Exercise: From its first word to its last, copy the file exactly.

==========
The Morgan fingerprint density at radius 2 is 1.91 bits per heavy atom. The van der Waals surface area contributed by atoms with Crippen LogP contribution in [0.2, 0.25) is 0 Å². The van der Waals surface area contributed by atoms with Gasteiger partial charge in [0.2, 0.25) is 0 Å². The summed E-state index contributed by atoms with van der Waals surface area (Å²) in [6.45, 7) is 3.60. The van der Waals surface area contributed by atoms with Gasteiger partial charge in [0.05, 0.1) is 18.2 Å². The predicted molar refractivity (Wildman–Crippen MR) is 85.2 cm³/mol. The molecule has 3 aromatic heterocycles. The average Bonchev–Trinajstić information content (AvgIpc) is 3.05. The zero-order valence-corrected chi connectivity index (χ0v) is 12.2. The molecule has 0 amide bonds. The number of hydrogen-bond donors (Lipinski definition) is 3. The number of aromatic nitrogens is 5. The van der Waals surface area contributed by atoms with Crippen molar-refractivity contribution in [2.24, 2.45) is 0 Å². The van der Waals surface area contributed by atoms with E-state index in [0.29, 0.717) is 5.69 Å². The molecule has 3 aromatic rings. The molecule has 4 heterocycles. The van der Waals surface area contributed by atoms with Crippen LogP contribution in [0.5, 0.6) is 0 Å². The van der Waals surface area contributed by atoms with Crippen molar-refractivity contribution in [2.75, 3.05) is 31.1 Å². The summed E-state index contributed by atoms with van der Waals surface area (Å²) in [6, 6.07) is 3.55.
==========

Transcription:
The Morgan fingerprint density at radius 2 is 1.91 bits per heavy atom. The van der Waals surface area contributed by atoms with Crippen LogP contribution in [0.2, 0.25) is 0 Å². The van der Waals surface area contributed by atoms with Gasteiger partial charge in [0.2, 0.25) is 0 Å². The summed E-state index contributed by atoms with van der Waals surface area (Å²) in [6.45, 7) is 3.60. The van der Waals surface area contributed by atoms with Gasteiger partial charge in [0.05, 0.1) is 18.2 Å². The predicted molar refractivity (Wildman–Crippen MR) is 85.2 cm³/mol. The molecule has 3 aromatic heterocycles. The average Bonchev–Trinajstić information content (AvgIpc) is 3.05. The zero-order valence-corrected chi connectivity index (χ0v) is 12.2. The molecule has 0 amide bonds. The number of hydrogen-bond donors (Lipinski definition) is 3. The number of aromatic nitrogens is 5. The van der Waals surface area contributed by atoms with Crippen molar-refractivity contribution in [2.24, 2.45) is 0 Å². The van der Waals surface area contributed by atoms with E-state index in [0.29, 0.717) is 5.69 Å². The molecule has 3 aromatic rings. The molecule has 4 heterocycles. The van der Waals surface area contributed by atoms with Crippen LogP contribution in [0.5, 0.6) is 0 Å². The van der Waals surface area contributed by atoms with Crippen molar-refractivity contribution in [2.75, 3.05) is 31.1 Å². The summed E-state index contributed by atoms with van der Waals surface area (Å²) in [6, 6.07) is 3.55.